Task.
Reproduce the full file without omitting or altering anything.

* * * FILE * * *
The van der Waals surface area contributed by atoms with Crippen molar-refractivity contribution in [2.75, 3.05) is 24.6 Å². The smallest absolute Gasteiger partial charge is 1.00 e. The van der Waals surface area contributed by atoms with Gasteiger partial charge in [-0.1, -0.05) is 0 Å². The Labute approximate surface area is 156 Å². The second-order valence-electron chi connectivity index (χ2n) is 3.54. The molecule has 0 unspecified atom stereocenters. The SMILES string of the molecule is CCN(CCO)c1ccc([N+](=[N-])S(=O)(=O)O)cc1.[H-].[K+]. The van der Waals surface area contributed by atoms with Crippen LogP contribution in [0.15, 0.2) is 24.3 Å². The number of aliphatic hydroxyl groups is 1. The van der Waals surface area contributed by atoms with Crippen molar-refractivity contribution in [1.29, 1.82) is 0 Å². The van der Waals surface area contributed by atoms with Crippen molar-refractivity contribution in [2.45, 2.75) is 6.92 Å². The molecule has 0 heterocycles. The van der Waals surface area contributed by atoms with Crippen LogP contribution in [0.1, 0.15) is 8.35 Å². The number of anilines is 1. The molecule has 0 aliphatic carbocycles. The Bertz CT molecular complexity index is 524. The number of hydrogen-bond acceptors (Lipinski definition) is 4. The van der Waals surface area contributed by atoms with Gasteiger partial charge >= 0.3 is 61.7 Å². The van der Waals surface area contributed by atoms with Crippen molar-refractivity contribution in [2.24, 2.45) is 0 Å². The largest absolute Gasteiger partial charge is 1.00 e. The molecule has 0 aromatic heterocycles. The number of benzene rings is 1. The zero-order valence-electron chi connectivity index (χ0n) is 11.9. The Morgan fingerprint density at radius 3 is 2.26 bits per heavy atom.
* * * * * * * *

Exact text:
The van der Waals surface area contributed by atoms with Crippen molar-refractivity contribution in [2.75, 3.05) is 24.6 Å². The smallest absolute Gasteiger partial charge is 1.00 e. The van der Waals surface area contributed by atoms with Gasteiger partial charge in [-0.1, -0.05) is 0 Å². The Labute approximate surface area is 156 Å². The second-order valence-electron chi connectivity index (χ2n) is 3.54. The molecule has 0 unspecified atom stereocenters. The SMILES string of the molecule is CCN(CCO)c1ccc([N+](=[N-])S(=O)(=O)O)cc1.[H-].[K+]. The van der Waals surface area contributed by atoms with Crippen LogP contribution in [0.15, 0.2) is 24.3 Å². The number of aliphatic hydroxyl groups is 1. The van der Waals surface area contributed by atoms with Crippen molar-refractivity contribution in [1.29, 1.82) is 0 Å². The van der Waals surface area contributed by atoms with Crippen molar-refractivity contribution in [2.45, 2.75) is 6.92 Å². The molecule has 0 heterocycles. The van der Waals surface area contributed by atoms with Crippen LogP contribution in [0.1, 0.15) is 8.35 Å². The number of anilines is 1. The molecule has 0 aliphatic carbocycles. The Bertz CT molecular complexity index is 524. The number of hydrogen-bond acceptors (Lipinski definition) is 4. The van der Waals surface area contributed by atoms with Gasteiger partial charge >= 0.3 is 61.7 Å². The van der Waals surface area contributed by atoms with Crippen molar-refractivity contribution in [2.24, 2.45) is 0 Å². The largest absolute Gasteiger partial charge is 1.00 e. The molecule has 0 aromatic heterocycles. The number of benzene rings is 1. The zero-order valence-electron chi connectivity index (χ0n) is 11.9. The Morgan fingerprint density at radius 3 is 2.26 bits per heavy atom.